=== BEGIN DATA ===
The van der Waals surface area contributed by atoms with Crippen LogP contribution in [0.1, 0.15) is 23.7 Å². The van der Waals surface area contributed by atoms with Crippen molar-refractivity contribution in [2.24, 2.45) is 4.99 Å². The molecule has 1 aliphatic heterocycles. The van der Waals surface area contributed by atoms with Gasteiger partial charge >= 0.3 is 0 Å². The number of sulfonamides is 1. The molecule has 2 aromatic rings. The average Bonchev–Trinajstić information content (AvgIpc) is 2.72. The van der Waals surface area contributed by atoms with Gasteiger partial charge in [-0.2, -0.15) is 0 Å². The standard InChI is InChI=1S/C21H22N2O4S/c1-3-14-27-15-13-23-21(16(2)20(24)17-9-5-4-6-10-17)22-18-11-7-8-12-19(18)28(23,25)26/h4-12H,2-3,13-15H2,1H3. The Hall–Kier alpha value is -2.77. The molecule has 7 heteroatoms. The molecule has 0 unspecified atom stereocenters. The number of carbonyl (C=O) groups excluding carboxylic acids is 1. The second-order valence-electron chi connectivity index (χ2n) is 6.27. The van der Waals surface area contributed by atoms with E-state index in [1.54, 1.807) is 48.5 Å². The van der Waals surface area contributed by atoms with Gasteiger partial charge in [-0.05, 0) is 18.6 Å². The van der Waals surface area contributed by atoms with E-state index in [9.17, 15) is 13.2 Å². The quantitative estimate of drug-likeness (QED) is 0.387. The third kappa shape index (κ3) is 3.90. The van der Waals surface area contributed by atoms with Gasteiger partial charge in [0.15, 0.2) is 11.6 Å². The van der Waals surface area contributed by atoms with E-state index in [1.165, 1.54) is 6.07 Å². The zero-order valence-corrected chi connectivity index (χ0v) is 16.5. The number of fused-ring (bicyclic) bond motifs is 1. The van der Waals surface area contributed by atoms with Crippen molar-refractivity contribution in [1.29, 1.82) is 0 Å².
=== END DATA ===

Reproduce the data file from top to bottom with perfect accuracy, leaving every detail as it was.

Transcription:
The van der Waals surface area contributed by atoms with Crippen LogP contribution in [0.1, 0.15) is 23.7 Å². The van der Waals surface area contributed by atoms with Crippen molar-refractivity contribution in [2.24, 2.45) is 4.99 Å². The molecule has 1 aliphatic heterocycles. The van der Waals surface area contributed by atoms with Gasteiger partial charge >= 0.3 is 0 Å². The number of sulfonamides is 1. The molecule has 2 aromatic rings. The average Bonchev–Trinajstić information content (AvgIpc) is 2.72. The van der Waals surface area contributed by atoms with Gasteiger partial charge in [-0.2, -0.15) is 0 Å². The standard InChI is InChI=1S/C21H22N2O4S/c1-3-14-27-15-13-23-21(16(2)20(24)17-9-5-4-6-10-17)22-18-11-7-8-12-19(18)28(23,25)26/h4-12H,2-3,13-15H2,1H3. The Hall–Kier alpha value is -2.77. The molecule has 7 heteroatoms. The molecule has 0 unspecified atom stereocenters. The number of carbonyl (C=O) groups excluding carboxylic acids is 1. The second-order valence-electron chi connectivity index (χ2n) is 6.27. The van der Waals surface area contributed by atoms with E-state index in [1.54, 1.807) is 48.5 Å². The van der Waals surface area contributed by atoms with Gasteiger partial charge in [-0.05, 0) is 18.6 Å². The van der Waals surface area contributed by atoms with E-state index in [9.17, 15) is 13.2 Å². The quantitative estimate of drug-likeness (QED) is 0.387. The third kappa shape index (κ3) is 3.90. The van der Waals surface area contributed by atoms with Gasteiger partial charge in [0.15, 0.2) is 11.6 Å². The van der Waals surface area contributed by atoms with E-state index in [1.165, 1.54) is 6.07 Å². The zero-order valence-corrected chi connectivity index (χ0v) is 16.5. The number of fused-ring (bicyclic) bond motifs is 1. The van der Waals surface area contributed by atoms with Crippen molar-refractivity contribution in [1.29, 1.82) is 0 Å².